|Publication number||USH880 H|
|Application number||US 07/320,871|
|Publication date||1 Jan 1991|
|Filing date||28 Feb 1989|
|Priority date||10 Aug 1987|
|Publication number||07320871, 320871, US H880 H, US H880H, US-H-H880, USH880 H, USH880H|
|Inventors||Robert J. Patin|
|Original Assignee||The United States Of America As Represented By The Secretary Of The Air Force|
|Export Citation||BiBTeX, EndNote, RefMan|
|Patent Citations (12), Referenced by (6), Classifications (9)|
|External Links: USPTO, USPTO Assignment, Espacenet|
This invention was made with government support under Contract No. F04701-85-C-0067 awarded by the Air Force. The government has certain rights in this invention.
This application is a continuation-in-part of application Ser. No. 07/083,127, filed Aug. 10, 1987, now abandoned.
Microwave circuits are employed for coupling electromagnetic energy between microwave components such as radiating elements including apertures, horns, circulators, signal generators and receivers. The conduits by which the electromagnetic energy is coupled between the microwave components may be constructed in various forms of transmission lines ranging from stripline and microstrip to waveguide, and frequently include various forms of power couplers, power splitters, and power combiners. Such conduits allow microwave signals to be split among a number of microwave components, and also allow the combining of signals from a plurality of microwave components.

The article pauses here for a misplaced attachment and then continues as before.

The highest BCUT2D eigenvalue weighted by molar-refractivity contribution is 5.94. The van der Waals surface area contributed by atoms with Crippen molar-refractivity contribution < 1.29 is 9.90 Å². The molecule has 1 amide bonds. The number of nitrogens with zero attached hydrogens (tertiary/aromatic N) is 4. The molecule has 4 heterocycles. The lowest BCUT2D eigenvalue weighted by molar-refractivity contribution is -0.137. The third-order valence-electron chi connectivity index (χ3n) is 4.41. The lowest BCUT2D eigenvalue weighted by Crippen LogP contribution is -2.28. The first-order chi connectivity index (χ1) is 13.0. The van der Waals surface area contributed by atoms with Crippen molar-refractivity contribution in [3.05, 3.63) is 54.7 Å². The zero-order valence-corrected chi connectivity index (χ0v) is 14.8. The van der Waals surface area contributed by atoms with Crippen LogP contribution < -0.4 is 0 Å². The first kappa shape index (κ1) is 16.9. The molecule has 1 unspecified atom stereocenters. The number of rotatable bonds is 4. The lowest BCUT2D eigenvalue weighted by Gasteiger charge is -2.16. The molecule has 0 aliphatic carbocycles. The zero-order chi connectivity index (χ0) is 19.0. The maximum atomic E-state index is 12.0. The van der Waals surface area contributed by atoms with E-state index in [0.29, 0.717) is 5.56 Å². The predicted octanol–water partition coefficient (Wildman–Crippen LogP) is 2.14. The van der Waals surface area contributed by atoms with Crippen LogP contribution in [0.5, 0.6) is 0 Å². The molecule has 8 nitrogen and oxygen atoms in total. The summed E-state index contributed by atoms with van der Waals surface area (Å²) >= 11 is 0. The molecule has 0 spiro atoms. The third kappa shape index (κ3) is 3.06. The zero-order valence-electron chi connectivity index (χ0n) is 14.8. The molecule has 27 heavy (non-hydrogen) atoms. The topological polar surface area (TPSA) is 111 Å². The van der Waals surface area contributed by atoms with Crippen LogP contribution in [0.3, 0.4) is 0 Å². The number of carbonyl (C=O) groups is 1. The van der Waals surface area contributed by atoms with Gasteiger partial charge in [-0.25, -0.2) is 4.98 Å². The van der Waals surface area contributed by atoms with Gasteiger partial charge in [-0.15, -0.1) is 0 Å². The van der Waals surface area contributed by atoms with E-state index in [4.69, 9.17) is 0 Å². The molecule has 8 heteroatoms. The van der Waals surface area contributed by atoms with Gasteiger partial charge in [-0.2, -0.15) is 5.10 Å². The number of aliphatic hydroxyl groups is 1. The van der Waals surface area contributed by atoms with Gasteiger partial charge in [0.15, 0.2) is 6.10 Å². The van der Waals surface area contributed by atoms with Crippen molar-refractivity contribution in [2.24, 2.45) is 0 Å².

Of particular interest herein are complex microwave circuits employing transmission lines comprising two electrical conductors for interconnecting numerous microwave components. Such circuitry is found, by way of example, in large antenna arrays employing many horn radiators, slotted arrays, and in-plane radiators coupled by signal combiners and or splitters to produce a desired radiation pattern. A Butler matrix is an example of such microwave circuitry. Typical two-conductor transmission lines are microstrip and coaxial transmission lines. In such complex microwave structures, it is frequently necessary to bring signals from various parts of the structure to other parts of the structure by waveguide paths which cross over each other. Such crossings of signals have been accomplished by bending one coaxial line about another, or by providing a multiple layer microstrip structure for passing one transmission line about another.